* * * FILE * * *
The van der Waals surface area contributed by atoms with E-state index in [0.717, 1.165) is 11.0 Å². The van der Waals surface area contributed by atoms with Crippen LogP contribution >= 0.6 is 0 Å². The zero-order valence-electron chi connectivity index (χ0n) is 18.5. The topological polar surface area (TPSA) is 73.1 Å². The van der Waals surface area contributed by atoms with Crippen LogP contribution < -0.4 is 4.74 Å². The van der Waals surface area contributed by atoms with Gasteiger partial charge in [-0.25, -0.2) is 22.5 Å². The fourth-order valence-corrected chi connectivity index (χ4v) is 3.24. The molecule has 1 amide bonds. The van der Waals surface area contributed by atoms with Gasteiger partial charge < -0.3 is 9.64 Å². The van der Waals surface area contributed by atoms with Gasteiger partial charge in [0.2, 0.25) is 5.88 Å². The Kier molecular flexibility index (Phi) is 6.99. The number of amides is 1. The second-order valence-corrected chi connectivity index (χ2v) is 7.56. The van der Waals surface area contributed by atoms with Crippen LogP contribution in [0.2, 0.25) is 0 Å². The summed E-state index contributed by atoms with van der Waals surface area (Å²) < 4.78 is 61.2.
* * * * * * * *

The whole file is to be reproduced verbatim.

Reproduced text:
The van der Waals surface area contributed by atoms with E-state index in [0.717, 1.165) is 11.0 Å². The van der Waals surface area contributed by atoms with Crippen LogP contribution >= 0.6 is 0 Å². The zero-order valence-electron chi connectivity index (χ0n) is 18.5. The topological polar surface area (TPSA) is 73.1 Å². The van der Waals surface area contributed by atoms with Crippen LogP contribution < -0.4 is 4.74 Å². The van der Waals surface area contributed by atoms with Gasteiger partial charge in [-0.25, -0.2) is 22.5 Å². The fourth-order valence-corrected chi connectivity index (χ4v) is 3.24. The molecule has 1 amide bonds. The van der Waals surface area contributed by atoms with Gasteiger partial charge < -0.3 is 9.64 Å². The van der Waals surface area contributed by atoms with Gasteiger partial charge in [0.2, 0.25) is 5.88 Å². The Kier molecular flexibility index (Phi) is 6.99. The number of amides is 1. The second-order valence-corrected chi connectivity index (χ2v) is 7.56. The van der Waals surface area contributed by atoms with Crippen LogP contribution in [0.2, 0.25) is 0 Å². The summed E-state index contributed by atoms with van der Waals surface area (Å²) < 4.78 is 61.2.